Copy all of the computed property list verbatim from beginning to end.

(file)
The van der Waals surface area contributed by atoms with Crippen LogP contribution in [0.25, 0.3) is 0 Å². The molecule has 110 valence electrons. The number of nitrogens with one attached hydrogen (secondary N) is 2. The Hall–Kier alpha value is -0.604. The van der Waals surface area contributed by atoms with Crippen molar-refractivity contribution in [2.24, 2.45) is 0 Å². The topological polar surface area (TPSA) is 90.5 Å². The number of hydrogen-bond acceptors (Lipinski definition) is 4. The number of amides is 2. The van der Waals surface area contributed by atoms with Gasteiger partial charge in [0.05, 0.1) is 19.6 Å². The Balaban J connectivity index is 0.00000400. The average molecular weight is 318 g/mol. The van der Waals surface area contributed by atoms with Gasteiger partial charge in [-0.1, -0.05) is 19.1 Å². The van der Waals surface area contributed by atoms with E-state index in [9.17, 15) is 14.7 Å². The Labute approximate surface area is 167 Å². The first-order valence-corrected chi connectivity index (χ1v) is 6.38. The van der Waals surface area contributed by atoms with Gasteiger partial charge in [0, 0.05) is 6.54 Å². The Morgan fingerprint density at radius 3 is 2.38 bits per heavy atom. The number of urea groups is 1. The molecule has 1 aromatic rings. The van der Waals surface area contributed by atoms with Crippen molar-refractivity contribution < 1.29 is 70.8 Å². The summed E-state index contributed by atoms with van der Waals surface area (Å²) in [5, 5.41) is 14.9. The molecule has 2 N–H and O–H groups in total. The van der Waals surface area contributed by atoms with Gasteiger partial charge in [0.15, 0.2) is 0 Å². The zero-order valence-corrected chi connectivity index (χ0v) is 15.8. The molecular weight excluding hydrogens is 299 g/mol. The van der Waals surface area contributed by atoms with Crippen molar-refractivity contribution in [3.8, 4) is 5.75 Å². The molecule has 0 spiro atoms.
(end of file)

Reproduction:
The van der Waals surface area contributed by atoms with Crippen LogP contribution in [0.25, 0.3) is 0 Å². The molecule has 110 valence electrons. The number of nitrogens with one attached hydrogen (secondary N) is 2. The Hall–Kier alpha value is -0.604. The van der Waals surface area contributed by atoms with Crippen molar-refractivity contribution in [2.24, 2.45) is 0 Å². The topological polar surface area (TPSA) is 90.5 Å². The number of hydrogen-bond acceptors (Lipinski definition) is 4. The number of amides is 2. The van der Waals surface area contributed by atoms with Gasteiger partial charge in [0.05, 0.1) is 19.6 Å². The Balaban J connectivity index is 0.00000400. The average molecular weight is 318 g/mol. The van der Waals surface area contributed by atoms with Gasteiger partial charge in [-0.1, -0.05) is 19.1 Å². The van der Waals surface area contributed by atoms with E-state index in [9.17, 15) is 14.7 Å². The Labute approximate surface area is 167 Å². The first-order valence-corrected chi connectivity index (χ1v) is 6.38. The van der Waals surface area contributed by atoms with Gasteiger partial charge in [0, 0.05) is 6.54 Å². The Morgan fingerprint density at radius 3 is 2.38 bits per heavy atom. The number of urea groups is 1. The molecule has 1 aromatic rings. The van der Waals surface area contributed by atoms with Crippen molar-refractivity contribution < 1.29 is 70.8 Å². The summed E-state index contributed by atoms with van der Waals surface area (Å²) in [5, 5.41) is 14.9. The molecule has 2 N–H and O–H groups in total. The van der Waals surface area contributed by atoms with Gasteiger partial charge in [0.15, 0.2) is 0 Å². The zero-order valence-corrected chi connectivity index (χ0v) is 15.8. The molecular weight excluding hydrogens is 299 g/mol. The van der Waals surface area contributed by atoms with Crippen molar-refractivity contribution in [3.8, 4) is 5.75 Å². The molecule has 0 spiro atoms.